Microsoft measures up
A meter is a meter is a meter. Not
Project Watch: Microsoft 2008 The next task in rolling out our 1TB SQL Server 2008 application using Visual Studio 2008 and Windows Server 2008 is to import signed spatial data into the spatial data type. This is the code:
UPDATE tblSpatialData SET SpatialLocation = geography::STGeomFromText('POINT (' + CONVERT(nvarchar, Latitude) + ' ' + CONVERT(nvarchar, Longitude) + ')', 4326) WHERE Latitude IS NOT NULL AND Longitude IS NOT NULL
So what's it doing? We do the conversion via an intermediate - the Well-Known Text (WKT) representation of spatial data as defined by the Open Geospatial Consortium (OGC). As the Text bit suggests, this is a text string. I'm also sure that, while it is undoubtedly Well Known within the OGC, I won't be bringing it up as a topic of conversation in my local pub.
So, we have to convert the signed integers, held in a field called SpatialLocation, into a well-formed WKT string. This is what the following does:
('POINT (' + CONVERT(nvarchar, Latitude) + ' ' + CONVERT(nvarchar, Longitude) +')', 4326)
It turns two innocent integers into a WKT string of the form:
POINT (23.2343 34.4544)
WKT as a format is perfectly capable of dealing with more complex structures such as polygons. And the "4326" at the end of the conversion? The 4326 makes it quite clear that we are using good old WGS 84 . Those with an interest in the alternatives need only run:
SELECT * FROM sys.spatial_reference_systems
From this, 388 rows of alternatives are returned.
To choose one at random, 4604 is the Montserrat 1958 standard. Most of them are based on the meter, but five are based on Clarke's foot (0.304797265 of a meter), one on the Indian foot (0.304799518m) and one on the German legal meter which very, very close to, but annoyingly not exactly the same as, the common or garden meter (1.000013597m).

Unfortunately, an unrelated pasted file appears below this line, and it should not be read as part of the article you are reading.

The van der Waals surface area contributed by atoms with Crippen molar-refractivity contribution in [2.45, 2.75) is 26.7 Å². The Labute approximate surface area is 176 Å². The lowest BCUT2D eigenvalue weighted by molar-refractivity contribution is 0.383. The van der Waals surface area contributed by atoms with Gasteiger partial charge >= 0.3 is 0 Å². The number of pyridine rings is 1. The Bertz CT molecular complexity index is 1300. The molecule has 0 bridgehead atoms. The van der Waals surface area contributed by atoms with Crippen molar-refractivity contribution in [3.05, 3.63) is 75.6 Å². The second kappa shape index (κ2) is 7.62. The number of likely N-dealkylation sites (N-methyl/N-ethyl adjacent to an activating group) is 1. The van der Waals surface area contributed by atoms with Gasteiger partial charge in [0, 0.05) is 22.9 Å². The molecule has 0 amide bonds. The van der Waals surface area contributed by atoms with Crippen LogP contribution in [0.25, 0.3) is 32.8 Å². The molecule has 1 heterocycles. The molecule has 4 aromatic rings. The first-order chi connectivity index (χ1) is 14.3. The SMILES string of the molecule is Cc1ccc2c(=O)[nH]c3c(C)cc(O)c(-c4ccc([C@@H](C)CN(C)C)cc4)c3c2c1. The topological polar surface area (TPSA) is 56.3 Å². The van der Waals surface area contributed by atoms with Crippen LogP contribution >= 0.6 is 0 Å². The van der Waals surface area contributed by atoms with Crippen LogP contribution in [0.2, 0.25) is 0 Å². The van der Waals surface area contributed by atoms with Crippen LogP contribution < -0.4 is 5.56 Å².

All of this is, I assume, meat and drink to a geographer, but it is all new territory to a humble database person like myself. It is also an eye opener. Never again will I be defensive about my profession being nerdy.
4326 is an example of a Spatial Reference ID (SRID) and the STGeomFromText() method recognizes it and treats the incoming latitude and longitude values appropriately. In past  Project Watches, I have suggested that competent IT people could write their own spatial data types, and that's true. However here, in this one method that can recognize and deal with 389 (including WGS 84) different spatial systems, you can see why it would be a great deal of work.
That's the geography related data, then, but what of SQL Server 2008 itself?
Microsoft's approach to security has become very rigorous of late, which is excellent. However, the security policy has clearly not had time to become completely integrated with the rest of the company's policies, as has been highlighted in our work with these core additions to the Microsoft stack.
As an example, Microsoft is keen that we make use of online help - so every time we used the help system Internet Explorer accessed the web. However, by default, the server is configured with IE Enhanced Security Configuration (Esc) set to "on". So all attempts to use the online help system got blocked.
You can, of course, try to add the site to the trusted sites (although this is somewhat tortuous) but it doesn't help because the help system is based upon manifold URLs. So you cannot realistically use the help system unless you disable Esc; which is what we have done. We do understand that you can have Esc "on" for the server and "off" for the workstations but in practice it is still a major inconvenience.
As a side issue, surely anyone who names a security enhancement "escape" either has a very advanced sense of humor or none at all. It is not clear which in this case.
Security aside, where are the stories of smoke, horror and woe in implementing the system on new editions of Microsoft software? You may notice that, so far, I have not said much about how the whole software stack has been running.
Remarkably, this is because - at least until now - the whole stack has been working far, far better than we'd anticipated. We have experienced no catastrophic crashes: neither the SQL Server 2008 database engine nor the Windows Sever 2008 operating system have ever crashed. On two occasions a process crashed in Visual Studio 2008, causing it to run very slowly thereafter. Both times this was cured by the time-honored practice of rebooting the server.
Given that all of the software on the machine is a community technology preview (CTP), and given the hammering it has had, I'm very pleased with this performance. I wouldn't be happy with it in production software but this is CTP. We're using it for development not production and it has proved eminently suitable for the job.®
Follow Register Developer regular Mark Whitehorn next time on Project Watch: Microsoft 2008 as he continues to roll out a spanking-new 1TB database for several thousand users on Microsoft's SQL Server 2008, Visual Studio 2008 and Windows Server 2008.